President Idi Amin has re-opened Uganda's border with Sudan, closed for the past three years because of the rebellion in the southern provinces of Sudan.
SV PAN Amin and Lagu arrive for opening ceremony.
SV Military band
SV Amin reviewing honour guard.
GV Amin and Lagu cut ribbon opening border (2 shots)
Sv Amin and Lagu walk to Sudanese side of border and inspect guard of honour. (2 shots)
AMIN AND LAGU ARRIVING FOR CEREMONY ON UGANDA SIDE OF BORDER: AMIN REVIEWING HONOUR GUARD: AMIN AND LAGU CUT TAPE: AMIN AND LAGU INSPECT ON HONOUR GUARD ON SUDANESE SIDE OF BORDER.
Initials VS/14.59 VS/15.15
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Background: President Idi Amin has re-opened Uganda's border with Sudan, closed for the past three years because of the rebellion in the southern provinces of Sudan. The re-opening ceremonies took place last Thursday (11 May) near the Onyama River, 280 miles (about 450 kilometres) north of Kampala and at the Sudanese town of Nimule.
At the ceremony on the Uganda side of the border, General Amin cut a white tape and said: "With the blessing of God and on behalf of the government and people of Uganda, I declare this border open."
The President then accompanied Sudan's Vice-President Abel Alier to the Sudanese side of the border, where a second tape was cut.
The ceremony was witnessed by Major General Joseph Lagu -- commander of the Southern Sudanese Liberation Army, also known as the Anyanya -- who two months ago ratified a peace agreement with the Sudanese government, ending the country's 17-year old civil war.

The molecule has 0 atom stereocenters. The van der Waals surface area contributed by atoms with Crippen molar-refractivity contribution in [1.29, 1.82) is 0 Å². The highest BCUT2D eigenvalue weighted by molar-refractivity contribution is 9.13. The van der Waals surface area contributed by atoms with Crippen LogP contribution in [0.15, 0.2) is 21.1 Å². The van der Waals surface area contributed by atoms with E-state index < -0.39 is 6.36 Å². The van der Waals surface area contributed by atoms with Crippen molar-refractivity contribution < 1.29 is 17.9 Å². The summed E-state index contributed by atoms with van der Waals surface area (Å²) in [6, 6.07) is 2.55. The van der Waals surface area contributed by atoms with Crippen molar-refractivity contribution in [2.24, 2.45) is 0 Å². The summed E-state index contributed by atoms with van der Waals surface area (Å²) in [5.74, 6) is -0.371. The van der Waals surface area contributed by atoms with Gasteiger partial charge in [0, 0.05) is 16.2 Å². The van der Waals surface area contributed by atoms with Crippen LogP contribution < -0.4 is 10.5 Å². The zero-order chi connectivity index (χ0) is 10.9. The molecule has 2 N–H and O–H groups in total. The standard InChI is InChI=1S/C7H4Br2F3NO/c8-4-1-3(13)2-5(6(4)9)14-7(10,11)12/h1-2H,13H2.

The border was closed by Uganda in May 1969 after alleged incursions by Sudanese troops pursuing Anyanya guerrillas. During the long period of fighting, many southern Sudanese have been living as refugees on the Uganda side of the border.
SYNOPSIS: President Idi Amin arrived at the Onyama River last Thursday to re-open Uganda's border with Sudan, which had been closed because of the rebellion in the southern provinces of Sudan.
Uganda sealed off the frontier in May, 1969 following alleged incursions across the border by Sudanese troops chasing the rebel forces of Major General Joseph Lagu, commander of the Southern Sudanese Liberation Army. The 17-year old rebellion ended tow months ago when an agreement was reached in Addis Ababa.
At the ceremony on the Uganda side of the border, President Amin, accompanied by General Lagu, cut a white tape, and said: "With the blessing of God and on behalf of the government and people of Uganda, I declare this border open."
Then, President Amin, along with General Lagu and Sudan' Vice-President Abel Alier, crossed to the Sudanese side of the borde, where a second ribbon-cutting ceremony took place. During the long course of the Sudanese civil war, thousands of Southern Sudanese, who are mainly African, fled across the border into Uganda to escape the fighting. With the border re-open, it's hoped the repatriation of the refugees will be made easier.